We observed distinct results in the metaphyseal (Fig. 4c) and epiphyseal (Fig. 4d) region of the tibia. BV/TV was significantly increased after forced running in both metaphysis (p = 0.04) and epiphysis (p = 0.02) in control mice (compare SHAM + Cage and SHAM + Run in Fig. 4c, d). Interestingly, OVX abolished this effect (compare OVX + Cage and OVX + Run in Fig. 4c, d). In stark contrast to BV/TV, Tb. N. was not increased in both metaphyseal and epiphyseal region of the tibia. Metaphyseal Tb. Th. was significantly increased by forced running in sham mice (compare SHAM + Cage and SHAM + Run in Fig. 4c, p = 0.04). Similar to BV/TV, this effect was also deteriorated by OVX. We did not observe any significant alteration in Tb. Spac. between the groups (Fig. 4c and d). Thickness of the tibial subchondral bone plate was significantly increased by forced running (Fig. 4e, p = 0.01), which was also deteriorated by OVX.
OVX and forced running coordinately enhance joint inflammation
Since inflammatory responses, such as inflammation in the synovial membrane and bone marrow edema in the epiphyseal bone marrow cavity were frequently observed at the onset of OA in the knee joint [16–18], we next probed for signs of joint inflammation in each group. In the SHAM + Run and OVX + Cage group we observed mild synovial hyperplasia and macrophage infiltration into the synovial membrane, both of which are indicators of joint inflammation (Fig. 5a). Interestingly, OVX and forced running coordinately enhanced joint inflammation (Fig. 5a, OVX + Run, Fig. 5b). In contrast, we did not observe any significant change in cellularity or macrophage accumulation in the epiphyseal bone marrow cavity of the femur between the groups.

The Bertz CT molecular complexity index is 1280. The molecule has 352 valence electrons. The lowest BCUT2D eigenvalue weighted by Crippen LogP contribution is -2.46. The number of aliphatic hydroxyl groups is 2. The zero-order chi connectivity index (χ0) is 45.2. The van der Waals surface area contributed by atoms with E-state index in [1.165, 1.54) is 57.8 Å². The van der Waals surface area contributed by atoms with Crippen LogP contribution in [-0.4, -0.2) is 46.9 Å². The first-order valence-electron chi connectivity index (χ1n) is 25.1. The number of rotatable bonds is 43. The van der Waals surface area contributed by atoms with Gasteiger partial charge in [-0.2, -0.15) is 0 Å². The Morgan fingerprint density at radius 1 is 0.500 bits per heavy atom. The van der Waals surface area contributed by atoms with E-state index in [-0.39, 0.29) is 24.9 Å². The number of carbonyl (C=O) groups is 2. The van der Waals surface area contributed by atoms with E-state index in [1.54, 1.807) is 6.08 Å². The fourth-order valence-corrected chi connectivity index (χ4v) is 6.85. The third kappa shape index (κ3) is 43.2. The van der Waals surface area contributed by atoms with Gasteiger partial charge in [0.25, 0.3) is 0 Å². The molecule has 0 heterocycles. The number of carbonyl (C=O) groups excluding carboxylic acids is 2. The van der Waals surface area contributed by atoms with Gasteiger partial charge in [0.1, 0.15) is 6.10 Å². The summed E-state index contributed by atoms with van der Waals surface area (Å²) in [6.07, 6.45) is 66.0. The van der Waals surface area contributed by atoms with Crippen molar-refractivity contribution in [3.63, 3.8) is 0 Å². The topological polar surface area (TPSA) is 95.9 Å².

In this study, we established a new mouse model which resembles naturally occurring OA phenotypes by combination of OVX and extensive mechanical stress to the knee joint. In this model, signs of early OA including ectopic type I collagen deposition, hypertrophic differentiation of articular chondrocytes, significant loss of proteoglycan, and synovitis were observed in the joint. We consider that this model is useful in addressing the molecular pathogenesis of naturally occurring OA since surgical procedure was not performed directly on the knee joint. Furthermore, this model will be useful to investigate the crosstalk between the signals activated post menopause and signals transduced by abnormal mechanical stress to the knee joint.